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Insecure Deserialization For Beginners


Insecure deserialization figures in the position height of the top critical issue reported by owasp.

In this article, I will touch on the fundamentals of insecure deserialization.

Nowadays, modern applications often require the transfer of data for storing or communication with other components.

An application transfers the data in a specific format, and on the other hand, the application that receives the data needs to convert it into the standard format.

Deserialization is the process of converting data that has been serialized into a format that can be read and used by a computer program. Object serialization refers to the opposite, and is the process during which an object is converted into a stream of bytes in order to store or transmit that object.

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Insecure deserialization is a vulnerability that can occur when an application deserializes malicious data.

Why this Flaw is interesting?

Insecure deserialization allow attackers to execute arbitrary code on a target system. This can be done by crafting a malicious serialized object and sending it to the target system, which then deserializes it. I
When a website deserializes user-controllable data, this is known as insecure deserialization.
In addition to be critical vulnerability, they hard to defend against.

It is even feasible to replace a serialized object with one of a completely different class.
Surprisingly, regardless of whatever class was expected, objects of any class that is exposed to the website will be deserialized and created.
As a result, unsafe deserialization is frequently referred to as a "object injection" vulnerability.
An exception may be thrown if an object of an unexpected class is used.
However, the harm may have already been done by this point.
Many deserialization-based assaults are accomplished before the deserialization process is complete.
This implies that even if the website's own functionality does not directly interact with the malicious item, the deserialization process might start an attack.
As a result, websites whose logic is based on highly typed languages may be vulnerable to these tactics as well.

How can insecure deserialization flaws emerge?

Insecure deserialization vulnerabilities arise when an attacker is able to modify the serialized data that is being deserialized by the application.
Two primary reason:

  • read data from untrusted source.
  • read data without verification or sanitization.

This can allow the attacker to inject malicious code that will be executed by the application when it deserializes the data.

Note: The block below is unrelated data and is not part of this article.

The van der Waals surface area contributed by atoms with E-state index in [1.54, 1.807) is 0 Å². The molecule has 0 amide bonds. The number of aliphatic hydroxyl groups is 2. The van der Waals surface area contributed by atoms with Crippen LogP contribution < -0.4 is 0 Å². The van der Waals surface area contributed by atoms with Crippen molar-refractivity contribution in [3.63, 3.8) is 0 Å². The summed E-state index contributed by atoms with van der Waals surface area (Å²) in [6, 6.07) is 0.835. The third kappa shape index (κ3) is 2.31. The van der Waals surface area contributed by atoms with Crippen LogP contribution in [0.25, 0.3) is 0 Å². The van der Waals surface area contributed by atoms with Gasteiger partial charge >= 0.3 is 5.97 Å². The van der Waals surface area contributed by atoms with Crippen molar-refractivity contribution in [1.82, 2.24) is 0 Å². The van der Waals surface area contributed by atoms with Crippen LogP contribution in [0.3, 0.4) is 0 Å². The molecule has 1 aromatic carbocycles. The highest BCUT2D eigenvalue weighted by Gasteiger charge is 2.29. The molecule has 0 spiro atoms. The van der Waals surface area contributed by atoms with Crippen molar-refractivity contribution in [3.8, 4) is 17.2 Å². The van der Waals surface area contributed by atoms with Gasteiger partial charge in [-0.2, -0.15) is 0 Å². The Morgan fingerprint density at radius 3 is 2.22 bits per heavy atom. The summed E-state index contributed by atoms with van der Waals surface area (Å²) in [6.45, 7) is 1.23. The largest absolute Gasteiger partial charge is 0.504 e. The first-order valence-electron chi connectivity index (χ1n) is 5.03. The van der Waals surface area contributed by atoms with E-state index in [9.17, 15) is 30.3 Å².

Let's take a vulnerable code written in PHP.

    class PHPObjectInjection{
        public $inject;
        function __construct(){
        function __wakeup(){
            echo "<br/>".$var1[0]." - ".$var1[1];
        echo ""; # nothing happens here
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The magic method are are special methods that alter PHP's default action when specific operations on an object are done. In order to exploit Insecure deserialization, try to find them in PHP code.

  1. __wakeup() when an object is unserialized.
  2. __destruct() when an object is deleted.
  3. __toString() when an object is converted to a string.

Because PHP supports object serialization, attackers might supply arbitrary serialized strings to a susceptible unserialize() method, leading in the injection of arbitrary PHP object(s) into the application scope.

Let's explain the code.
First we create a class named PHPObjectInjection, then the magic method wakeup that take the parameter "inject' to the eval function.
This is the main function of the code. In order to exploit this code you have to change a little bit the code .
Assign a value to "inject" parameter
public $inject="system('ls');";

In the end of the class I created a new object
$foo = new PHPObjectInjection();
Then I print the value of my serialize object:
echo serialize($foo);

This is the result of the print (serialize object in PHP looks like that).

When the code will call the "wakeup" function it wil execute the injected OS command.
echo $foo->__wakeup();

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In Conclusion the best way to protect against deserialization vulnerabilities is to avoid deserializing user input entirely. If you must deserialize user input, take measures to ensure that the data has not been tampered with, and do not use generic deserialization features. Remember that the goal is to prevent deserialization of user input.
In the next article I will explain Insecure deserialization in more details and try to exploit a vulnerable java code.

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